Hiding in the name of national security

Hiding in the name of national security

RTI applications processed by the defence ministry in 2019-20 fell by more than 16% from the previous year’s tally

Venkatesh Nayak wakes up every morning thinking someone somewhere is hiding something.

Barely two months ago, the central government trimmed the list of security and intelligence organisations partially excluded from the RTI Act, from 26 to 25. Now, the newly created Department of Military Affairs is seeking to add the Army, Navy and the Air Force to this list, to protect national security better. Citing anonymous officials, the media has reported on the hushed consultations taking place within government. The details of the proposal to further weaken this citizen-empowering law remain out of public sight.

The credit for expanding the exclusion list from the original 18 to 24, by adding organisations like the CBI, NIA and NATGRID goes to the UPA, which initially championed the RTI. Now, these agencies are in the news often, as willing accomplices in the ruling dispensation’s attempts to intimidate political opponents and curb citizens’ voices of dissent. The gross abuse of fundamental rights resulting from such operations belies the very oath their functionaries took to preserve and protect the law of the land.

In all fairness, it must be acknowledged, in 2007, the UPA discussed and discarded a similar proposal to insulate the three defence forces from the RTI Act. The exemptions listed in Section 8 of the law were found adequate for protecting all legitimate public interests that require safeguarding — the foremost being the sovereignty, territorial integrity and the defence interests of the country.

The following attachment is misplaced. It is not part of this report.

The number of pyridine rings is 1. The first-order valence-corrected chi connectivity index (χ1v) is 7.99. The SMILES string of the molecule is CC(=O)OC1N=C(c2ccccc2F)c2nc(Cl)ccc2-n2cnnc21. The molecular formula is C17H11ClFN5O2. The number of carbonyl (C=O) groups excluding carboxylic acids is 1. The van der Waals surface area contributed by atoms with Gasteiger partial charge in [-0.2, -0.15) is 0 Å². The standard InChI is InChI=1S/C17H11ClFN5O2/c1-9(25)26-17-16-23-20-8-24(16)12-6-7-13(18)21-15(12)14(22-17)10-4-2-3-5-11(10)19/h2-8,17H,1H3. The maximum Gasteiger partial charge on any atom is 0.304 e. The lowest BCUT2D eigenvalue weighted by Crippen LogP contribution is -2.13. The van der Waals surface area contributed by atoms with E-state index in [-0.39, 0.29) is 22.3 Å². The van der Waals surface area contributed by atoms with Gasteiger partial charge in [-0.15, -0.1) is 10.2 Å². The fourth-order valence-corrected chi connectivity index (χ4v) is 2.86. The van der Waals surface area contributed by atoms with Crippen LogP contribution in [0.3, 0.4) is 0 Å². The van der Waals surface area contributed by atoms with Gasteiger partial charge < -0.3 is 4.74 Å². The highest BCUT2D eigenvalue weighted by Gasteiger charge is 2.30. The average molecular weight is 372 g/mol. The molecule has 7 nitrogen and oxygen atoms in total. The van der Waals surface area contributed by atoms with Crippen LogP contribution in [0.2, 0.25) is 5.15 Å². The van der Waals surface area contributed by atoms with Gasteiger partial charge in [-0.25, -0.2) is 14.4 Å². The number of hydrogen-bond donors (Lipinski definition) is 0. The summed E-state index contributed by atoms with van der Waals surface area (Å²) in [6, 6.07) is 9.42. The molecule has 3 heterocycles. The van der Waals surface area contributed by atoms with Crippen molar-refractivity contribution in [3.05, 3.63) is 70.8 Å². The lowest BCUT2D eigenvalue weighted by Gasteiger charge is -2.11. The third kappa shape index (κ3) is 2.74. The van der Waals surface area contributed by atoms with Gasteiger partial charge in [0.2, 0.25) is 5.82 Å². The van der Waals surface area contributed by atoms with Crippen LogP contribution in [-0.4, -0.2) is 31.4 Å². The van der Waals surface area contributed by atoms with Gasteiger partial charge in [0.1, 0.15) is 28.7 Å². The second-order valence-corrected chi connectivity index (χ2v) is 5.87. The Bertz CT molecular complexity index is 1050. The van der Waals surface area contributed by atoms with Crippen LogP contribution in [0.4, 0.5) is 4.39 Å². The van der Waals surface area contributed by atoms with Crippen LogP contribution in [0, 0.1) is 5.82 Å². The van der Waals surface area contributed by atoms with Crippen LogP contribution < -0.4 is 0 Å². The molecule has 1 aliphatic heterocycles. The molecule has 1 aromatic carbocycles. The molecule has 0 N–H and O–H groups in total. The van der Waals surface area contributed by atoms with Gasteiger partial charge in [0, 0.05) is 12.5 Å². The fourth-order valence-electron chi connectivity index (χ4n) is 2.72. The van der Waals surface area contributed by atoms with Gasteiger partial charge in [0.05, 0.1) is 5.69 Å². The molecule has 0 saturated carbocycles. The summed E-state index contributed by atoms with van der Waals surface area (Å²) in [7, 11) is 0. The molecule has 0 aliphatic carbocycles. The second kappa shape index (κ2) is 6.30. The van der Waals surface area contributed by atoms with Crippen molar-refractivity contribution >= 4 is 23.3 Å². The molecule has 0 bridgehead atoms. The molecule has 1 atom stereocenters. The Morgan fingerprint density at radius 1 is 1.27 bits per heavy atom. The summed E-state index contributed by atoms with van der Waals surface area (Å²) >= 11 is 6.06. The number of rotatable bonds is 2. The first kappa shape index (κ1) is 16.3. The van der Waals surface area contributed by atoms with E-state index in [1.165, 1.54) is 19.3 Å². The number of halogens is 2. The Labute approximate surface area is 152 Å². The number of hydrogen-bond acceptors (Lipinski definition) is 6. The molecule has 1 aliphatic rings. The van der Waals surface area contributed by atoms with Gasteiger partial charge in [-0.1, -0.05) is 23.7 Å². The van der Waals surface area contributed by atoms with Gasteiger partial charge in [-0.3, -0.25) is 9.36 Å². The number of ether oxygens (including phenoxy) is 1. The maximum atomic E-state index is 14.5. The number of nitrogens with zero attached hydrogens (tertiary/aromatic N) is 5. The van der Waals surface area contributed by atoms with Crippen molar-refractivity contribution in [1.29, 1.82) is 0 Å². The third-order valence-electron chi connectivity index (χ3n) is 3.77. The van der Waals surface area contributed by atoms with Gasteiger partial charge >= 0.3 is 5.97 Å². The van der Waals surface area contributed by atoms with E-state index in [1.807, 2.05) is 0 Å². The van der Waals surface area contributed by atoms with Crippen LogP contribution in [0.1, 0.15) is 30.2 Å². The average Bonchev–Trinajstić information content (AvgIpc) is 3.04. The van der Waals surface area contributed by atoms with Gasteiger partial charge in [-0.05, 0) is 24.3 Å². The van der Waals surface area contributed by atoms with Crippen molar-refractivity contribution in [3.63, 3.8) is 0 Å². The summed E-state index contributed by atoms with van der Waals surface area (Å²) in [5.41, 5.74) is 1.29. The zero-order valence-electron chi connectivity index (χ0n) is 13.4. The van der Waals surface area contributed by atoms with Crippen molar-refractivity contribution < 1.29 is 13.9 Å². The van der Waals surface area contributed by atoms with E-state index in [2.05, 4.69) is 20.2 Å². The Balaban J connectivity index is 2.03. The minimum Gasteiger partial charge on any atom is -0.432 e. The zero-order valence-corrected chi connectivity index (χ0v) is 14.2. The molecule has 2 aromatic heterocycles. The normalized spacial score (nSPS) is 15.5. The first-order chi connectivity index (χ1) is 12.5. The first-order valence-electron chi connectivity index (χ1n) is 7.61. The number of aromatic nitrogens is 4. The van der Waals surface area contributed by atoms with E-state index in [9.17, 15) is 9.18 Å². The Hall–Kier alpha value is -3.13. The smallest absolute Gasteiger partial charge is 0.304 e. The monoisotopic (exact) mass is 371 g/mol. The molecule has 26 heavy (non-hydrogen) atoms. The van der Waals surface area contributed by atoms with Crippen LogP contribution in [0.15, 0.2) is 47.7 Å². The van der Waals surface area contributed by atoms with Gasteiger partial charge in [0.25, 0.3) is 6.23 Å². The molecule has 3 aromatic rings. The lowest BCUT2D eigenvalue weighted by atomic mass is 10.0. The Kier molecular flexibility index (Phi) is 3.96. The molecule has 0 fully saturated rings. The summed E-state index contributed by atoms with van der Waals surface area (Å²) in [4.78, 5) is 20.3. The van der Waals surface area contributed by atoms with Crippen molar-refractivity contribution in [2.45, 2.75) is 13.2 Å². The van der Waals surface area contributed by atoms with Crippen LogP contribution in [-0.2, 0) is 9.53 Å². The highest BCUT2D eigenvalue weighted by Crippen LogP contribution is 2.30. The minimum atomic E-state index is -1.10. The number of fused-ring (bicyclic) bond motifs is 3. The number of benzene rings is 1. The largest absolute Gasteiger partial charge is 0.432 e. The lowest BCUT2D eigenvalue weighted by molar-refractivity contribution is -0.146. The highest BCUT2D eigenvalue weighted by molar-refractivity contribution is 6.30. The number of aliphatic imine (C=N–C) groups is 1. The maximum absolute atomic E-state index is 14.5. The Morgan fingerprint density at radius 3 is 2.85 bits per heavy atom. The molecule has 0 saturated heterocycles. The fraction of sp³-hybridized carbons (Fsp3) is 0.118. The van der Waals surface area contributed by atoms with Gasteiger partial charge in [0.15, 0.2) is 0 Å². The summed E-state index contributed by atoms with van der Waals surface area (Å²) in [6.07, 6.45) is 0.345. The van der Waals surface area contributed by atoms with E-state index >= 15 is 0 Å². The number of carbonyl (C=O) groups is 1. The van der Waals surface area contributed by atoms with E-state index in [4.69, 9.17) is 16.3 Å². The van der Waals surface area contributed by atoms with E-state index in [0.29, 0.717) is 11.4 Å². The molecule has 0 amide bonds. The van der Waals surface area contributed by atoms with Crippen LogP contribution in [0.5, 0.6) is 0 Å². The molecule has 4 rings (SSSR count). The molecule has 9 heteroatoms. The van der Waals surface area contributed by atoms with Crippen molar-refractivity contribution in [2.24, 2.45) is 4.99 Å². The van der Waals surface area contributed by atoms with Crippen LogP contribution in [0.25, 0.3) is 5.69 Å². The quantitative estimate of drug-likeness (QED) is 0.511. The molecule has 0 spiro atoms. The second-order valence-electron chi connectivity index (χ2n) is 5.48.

Data published by the Central Information Commission (CIC) shows that RTI applications processed by the defence ministry in 2019-20 fell by more than 16% from the previous year’s tally. The three defence forces accounted for just over a third of the nearly 71,000 RTIs the ministry received in 2019-20. Less than 2% of the rejected RTIs were escalated to the CIC through appeals. Many of these are about recruitment, promotions, transfers, disciplinary proceedings and other service-related matters, filed by serving or retired personnel. The exemptions designed to protect national security and defence interests were invoked in only 0.22% of the RTIs processed during this period.

In 2016, while entertaining a similar exclusion request from the Strategic Forces Command (SFC), the Department of Personnel and Training (DoPT), the nodal agency for implementing the RTI Act, identified three eligibility tests that must be satisfied. These are: a) the number of RTIs in which information was disclosed or denied; b) samples of RTIs having a bearing on national security and/or intelligence gathering; and c) orders passed by the CIC or courts which might be hampering the agency’s functioning.

Official records disclosed under the RTI Act relating to SFC’s application show that it was being troubled by a grand total of 10 RTIs received since inception. Four had already been rejected and six were under process when the SFC moved DoPT. Neither the CIC nor the courts had passed any order requiring the disclosure of information that would obstruct SFC’s work.

Nevertheless, the proposal was mooted by the then defence minister, discussed and recommended by a committee of secretaries and approved by the Prime Minister. Until this decision was officially notified I, for one, was not even aware that the SFC, which is in charge of our nuclear arsenal, existed.

To the best of my knowledge, neither the CIC nor the courts have directed disclosure of any sensitive information held by the military till date. If anything, they have always deferred to the military’s judgement in withholding access to national security-related information.

Unfortunately, both the UPA and the NDA have always curbed the scope of the people’s right to know by tinkering with the RTI Act negatively. The promise of ‘maximum governance’ can be achieved if there is greater transparency and accountability in government. An important step in this direction will be to organise a meaningful public consultation on the current exclusion proposal, instead of treating it as a sarkari secret.

Meanwhile, the Department of Military Affairs, which does not have a website yet, could work with the defence ministry to give wide publicity to those parts of the Rafale fighter aircraft purchase deal that are fit to be disclosed under the RTI Act, before the investigations launched in France end up throwing egg on India’s face.

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